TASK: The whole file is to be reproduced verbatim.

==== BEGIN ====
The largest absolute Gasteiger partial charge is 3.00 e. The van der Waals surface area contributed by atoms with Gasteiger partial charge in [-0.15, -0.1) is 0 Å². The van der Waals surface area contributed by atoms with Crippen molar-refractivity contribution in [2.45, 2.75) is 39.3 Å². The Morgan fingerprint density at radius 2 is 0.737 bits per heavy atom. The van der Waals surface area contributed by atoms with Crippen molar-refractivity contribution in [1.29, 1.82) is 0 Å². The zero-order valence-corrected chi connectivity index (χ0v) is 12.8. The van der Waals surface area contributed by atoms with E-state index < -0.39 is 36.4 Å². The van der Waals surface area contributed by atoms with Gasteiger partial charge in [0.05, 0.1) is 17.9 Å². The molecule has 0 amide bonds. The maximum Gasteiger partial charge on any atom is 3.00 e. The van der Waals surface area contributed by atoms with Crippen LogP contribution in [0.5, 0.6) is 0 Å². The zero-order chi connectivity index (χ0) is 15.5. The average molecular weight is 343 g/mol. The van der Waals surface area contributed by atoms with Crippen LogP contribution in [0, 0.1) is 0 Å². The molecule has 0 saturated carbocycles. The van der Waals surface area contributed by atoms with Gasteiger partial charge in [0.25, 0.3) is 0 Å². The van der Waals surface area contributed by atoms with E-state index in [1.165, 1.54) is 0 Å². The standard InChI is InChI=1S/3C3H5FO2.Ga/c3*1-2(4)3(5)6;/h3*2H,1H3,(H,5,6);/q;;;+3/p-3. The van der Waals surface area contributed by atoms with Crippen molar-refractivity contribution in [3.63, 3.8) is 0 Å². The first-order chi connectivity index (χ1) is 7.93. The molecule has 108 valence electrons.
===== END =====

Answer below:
The largest absolute Gasteiger partial charge is 3.00 e. The van der Waals surface area contributed by atoms with Gasteiger partial charge in [-0.15, -0.1) is 0 Å². The van der Waals surface area contributed by atoms with Crippen molar-refractivity contribution in [2.45, 2.75) is 39.3 Å². The Morgan fingerprint density at radius 2 is 0.737 bits per heavy atom. The van der Waals surface area contributed by atoms with Crippen molar-refractivity contribution in [1.29, 1.82) is 0 Å². The zero-order valence-corrected chi connectivity index (χ0v) is 12.8. The van der Waals surface area contributed by atoms with E-state index < -0.39 is 36.4 Å². The van der Waals surface area contributed by atoms with Gasteiger partial charge in [0.05, 0.1) is 17.9 Å². The molecule has 0 amide bonds. The maximum Gasteiger partial charge on any atom is 3.00 e. The van der Waals surface area contributed by atoms with Crippen LogP contribution in [0.5, 0.6) is 0 Å². The zero-order chi connectivity index (χ0) is 15.5. The average molecular weight is 343 g/mol. The van der Waals surface area contributed by atoms with Crippen LogP contribution in [0, 0.1) is 0 Å². The molecule has 0 saturated carbocycles. The van der Waals surface area contributed by atoms with Gasteiger partial charge in [0.25, 0.3) is 0 Å². The van der Waals surface area contributed by atoms with E-state index in [1.165, 1.54) is 0 Å². The standard InChI is InChI=1S/3C3H5FO2.Ga/c3*1-2(4)3(5)6;/h3*2H,1H3,(H,5,6);/q;;;+3/p-3. The van der Waals surface area contributed by atoms with Crippen molar-refractivity contribution in [3.63, 3.8) is 0 Å². The first-order chi connectivity index (χ1) is 7.93. The molecule has 108 valence electrons.